White House won't withdraw Roy Moore endorsement unless 'a court of law' finds him guilty


The White House claims Donald Trump would need a legal ruling to feel secure in condemning Roy Moore in the wake of nine women accusing him of harassment and assault.

White House press secretary Sarah Huckabee Sanders suggested that only a court ruling could prompt Donald Trump to directly condemn Roy Moore.

Trump has steadfastly refused to call on Moore to drop out of the race for Alabama's open Senate seat. A stream of Republicans has reacted to revelations of alleged child molestation and sexual misconduct by pushing Moore to leave the race.

So far, nine different women have come out and spoken about Moore's behavior. Multiple Alabama residents have verified that Moore, while an adult, repeatedly tried to entice minors into sexual situations and that his behavior was "common knowledge."

Moore was banned from a shopping mall because of this predatory behavior.

According to Sanders, the only way to verify the claims, however, is "possibly by a court of law," and that Trump won't weigh in because it's "a decision that the people of Alabama need to make, not the president."

GARRETT: What's the mechanism by which the president will be satisfied that the allegations are true?

SANDERS: Look, I don't think that the president's laid out what the mechanisms are. That should be determined possibly by a court of law. But that's also something — a decision that the people of Alabama need to make, not the president, whether or not they want Moore to support them in the Senate.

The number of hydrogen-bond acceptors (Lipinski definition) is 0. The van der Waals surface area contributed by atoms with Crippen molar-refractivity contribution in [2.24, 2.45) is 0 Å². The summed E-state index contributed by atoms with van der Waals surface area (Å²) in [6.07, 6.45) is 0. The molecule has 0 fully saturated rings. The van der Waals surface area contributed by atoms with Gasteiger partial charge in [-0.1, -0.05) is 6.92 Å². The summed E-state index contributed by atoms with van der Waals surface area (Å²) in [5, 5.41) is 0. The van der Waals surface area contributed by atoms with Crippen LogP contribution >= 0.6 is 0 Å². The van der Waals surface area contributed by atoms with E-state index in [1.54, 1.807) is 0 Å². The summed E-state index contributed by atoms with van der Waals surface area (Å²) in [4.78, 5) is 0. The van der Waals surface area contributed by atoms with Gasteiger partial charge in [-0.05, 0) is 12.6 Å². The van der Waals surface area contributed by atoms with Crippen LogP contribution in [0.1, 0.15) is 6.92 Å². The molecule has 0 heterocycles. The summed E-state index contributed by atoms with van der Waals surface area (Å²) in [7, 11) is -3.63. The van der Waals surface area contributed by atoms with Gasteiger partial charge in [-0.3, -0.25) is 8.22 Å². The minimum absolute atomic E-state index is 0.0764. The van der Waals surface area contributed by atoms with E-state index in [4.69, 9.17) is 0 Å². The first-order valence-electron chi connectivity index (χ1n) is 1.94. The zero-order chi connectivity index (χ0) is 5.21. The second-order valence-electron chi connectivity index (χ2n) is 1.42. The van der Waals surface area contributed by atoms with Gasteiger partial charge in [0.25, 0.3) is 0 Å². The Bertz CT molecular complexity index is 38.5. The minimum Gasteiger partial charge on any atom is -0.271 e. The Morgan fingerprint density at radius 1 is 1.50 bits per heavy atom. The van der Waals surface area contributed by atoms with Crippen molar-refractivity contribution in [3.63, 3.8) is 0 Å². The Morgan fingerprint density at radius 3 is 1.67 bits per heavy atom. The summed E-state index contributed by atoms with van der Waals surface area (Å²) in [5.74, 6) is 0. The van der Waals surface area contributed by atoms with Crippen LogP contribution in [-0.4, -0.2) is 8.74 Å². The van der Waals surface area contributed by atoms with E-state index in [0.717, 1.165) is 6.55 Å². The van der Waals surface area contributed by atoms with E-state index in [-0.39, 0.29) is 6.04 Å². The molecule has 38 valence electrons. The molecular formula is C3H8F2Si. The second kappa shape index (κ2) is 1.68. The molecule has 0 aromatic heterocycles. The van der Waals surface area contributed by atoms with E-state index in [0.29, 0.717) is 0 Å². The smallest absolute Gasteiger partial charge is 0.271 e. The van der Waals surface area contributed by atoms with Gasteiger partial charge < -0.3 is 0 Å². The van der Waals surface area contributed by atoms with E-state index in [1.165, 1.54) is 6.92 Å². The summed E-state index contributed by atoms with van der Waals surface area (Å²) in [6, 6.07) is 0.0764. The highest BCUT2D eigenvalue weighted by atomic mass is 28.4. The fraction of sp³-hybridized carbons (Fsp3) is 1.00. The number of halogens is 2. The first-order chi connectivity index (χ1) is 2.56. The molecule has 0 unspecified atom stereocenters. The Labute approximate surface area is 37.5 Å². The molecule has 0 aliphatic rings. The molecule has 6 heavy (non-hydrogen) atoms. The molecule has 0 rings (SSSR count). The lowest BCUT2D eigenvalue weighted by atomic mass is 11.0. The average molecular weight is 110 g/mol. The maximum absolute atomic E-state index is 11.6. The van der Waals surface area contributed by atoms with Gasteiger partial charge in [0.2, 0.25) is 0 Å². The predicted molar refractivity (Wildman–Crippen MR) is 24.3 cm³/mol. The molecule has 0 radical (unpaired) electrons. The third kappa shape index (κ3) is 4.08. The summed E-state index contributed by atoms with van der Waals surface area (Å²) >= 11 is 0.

When asked to give details on Trump's thinking about Moore, Sanders referred reporters to the brief statement she gave them a week ago, when Sanders said, "The president believes we cannot allow a mere allegation, in this case one from many years ago, to destroy a person’s life."

But before the allegations surfaced, Trump had no problem weighing in on how he thought Alabama voters ought to behave.

On the night of the Republican primary, Trump wrote, "Roy, WIN in Dec!" The next day, Trump said Moore sounded like "a really great guy who ran a fantastic race," and that if he elected, he "will help to #MAGA!"

Trump has a well-documented history of sexual abuse and assault, and is on record admitting to engaging in predatory behavior.

In Moore, he is confronted with someone who is being condemned for doing many of the things Trump has been accused of. It is highly likely that those similarities, and not the absurdist excuses his underlings keep creating, is what has made him unusually silent.